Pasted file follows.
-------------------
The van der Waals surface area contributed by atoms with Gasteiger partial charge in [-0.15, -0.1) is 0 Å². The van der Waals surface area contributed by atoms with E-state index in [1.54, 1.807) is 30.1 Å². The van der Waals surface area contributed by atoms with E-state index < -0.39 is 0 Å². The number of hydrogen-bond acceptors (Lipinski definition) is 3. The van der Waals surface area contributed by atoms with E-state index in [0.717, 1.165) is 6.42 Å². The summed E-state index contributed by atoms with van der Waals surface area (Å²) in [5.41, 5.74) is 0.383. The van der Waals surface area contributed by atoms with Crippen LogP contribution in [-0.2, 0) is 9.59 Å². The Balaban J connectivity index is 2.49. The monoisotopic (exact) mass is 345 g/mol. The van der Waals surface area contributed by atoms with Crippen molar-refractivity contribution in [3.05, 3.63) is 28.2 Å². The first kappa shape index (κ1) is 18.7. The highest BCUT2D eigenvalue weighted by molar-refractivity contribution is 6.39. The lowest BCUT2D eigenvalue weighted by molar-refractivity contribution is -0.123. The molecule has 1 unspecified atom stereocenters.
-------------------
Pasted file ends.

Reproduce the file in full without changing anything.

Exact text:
The van der Waals surface area contributed by atoms with Gasteiger partial charge in [-0.15, -0.1) is 0 Å². The van der Waals surface area contributed by atoms with E-state index in [1.54, 1.807) is 30.1 Å². The van der Waals surface area contributed by atoms with E-state index < -0.39 is 0 Å². The number of hydrogen-bond acceptors (Lipinski definition) is 3. The van der Waals surface area contributed by atoms with E-state index in [0.717, 1.165) is 6.42 Å². The summed E-state index contributed by atoms with van der Waals surface area (Å²) in [5.41, 5.74) is 0.383. The van der Waals surface area contributed by atoms with Crippen LogP contribution in [-0.2, 0) is 9.59 Å². The Balaban J connectivity index is 2.49. The monoisotopic (exact) mass is 345 g/mol. The van der Waals surface area contributed by atoms with Crippen molar-refractivity contribution in [3.05, 3.63) is 28.2 Å². The first kappa shape index (κ1) is 18.7. The highest BCUT2D eigenvalue weighted by molar-refractivity contribution is 6.39. The lowest BCUT2D eigenvalue weighted by molar-refractivity contribution is -0.123. The molecule has 1 unspecified atom stereocenters.